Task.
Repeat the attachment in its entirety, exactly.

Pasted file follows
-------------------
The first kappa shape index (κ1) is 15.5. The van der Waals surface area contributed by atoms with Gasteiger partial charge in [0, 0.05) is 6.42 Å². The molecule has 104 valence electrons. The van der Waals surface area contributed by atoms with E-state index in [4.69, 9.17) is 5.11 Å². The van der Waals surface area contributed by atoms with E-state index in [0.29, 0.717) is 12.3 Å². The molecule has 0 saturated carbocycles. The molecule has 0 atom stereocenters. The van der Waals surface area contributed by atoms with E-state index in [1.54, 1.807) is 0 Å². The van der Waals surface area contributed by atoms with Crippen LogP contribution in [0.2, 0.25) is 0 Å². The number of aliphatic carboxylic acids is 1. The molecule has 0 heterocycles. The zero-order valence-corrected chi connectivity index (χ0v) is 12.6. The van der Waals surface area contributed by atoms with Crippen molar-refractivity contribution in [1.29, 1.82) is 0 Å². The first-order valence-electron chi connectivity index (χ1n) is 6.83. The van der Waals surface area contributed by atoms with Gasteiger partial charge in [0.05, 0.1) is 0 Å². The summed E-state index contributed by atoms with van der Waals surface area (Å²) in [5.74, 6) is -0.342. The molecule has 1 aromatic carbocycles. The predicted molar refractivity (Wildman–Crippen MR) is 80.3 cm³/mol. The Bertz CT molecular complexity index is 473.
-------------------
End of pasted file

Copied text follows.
The first kappa shape index (κ1) is 15.5. The van der Waals surface area contributed by atoms with Gasteiger partial charge in [0, 0.05) is 6.42 Å². The molecule has 104 valence electrons. The van der Waals surface area contributed by atoms with E-state index in [4.69, 9.17) is 5.11 Å². The van der Waals surface area contributed by atoms with E-state index in [0.29, 0.717) is 12.3 Å². The molecule has 0 saturated carbocycles. The molecule has 0 atom stereocenters. The van der Waals surface area contributed by atoms with E-state index in [1.54, 1.807) is 0 Å². The van der Waals surface area contributed by atoms with Crippen LogP contribution in [0.2, 0.25) is 0 Å². The number of aliphatic carboxylic acids is 1. The molecule has 0 heterocycles. The zero-order valence-corrected chi connectivity index (χ0v) is 12.6. The van der Waals surface area contributed by atoms with Crippen molar-refractivity contribution in [1.29, 1.82) is 0 Å². The first-order valence-electron chi connectivity index (χ1n) is 6.83. The van der Waals surface area contributed by atoms with Gasteiger partial charge in [0.05, 0.1) is 0 Å². The summed E-state index contributed by atoms with van der Waals surface area (Å²) in [5.74, 6) is -0.342. The molecule has 1 aromatic carbocycles. The predicted molar refractivity (Wildman–Crippen MR) is 80.3 cm³/mol. The Bertz CT molecular complexity index is 473.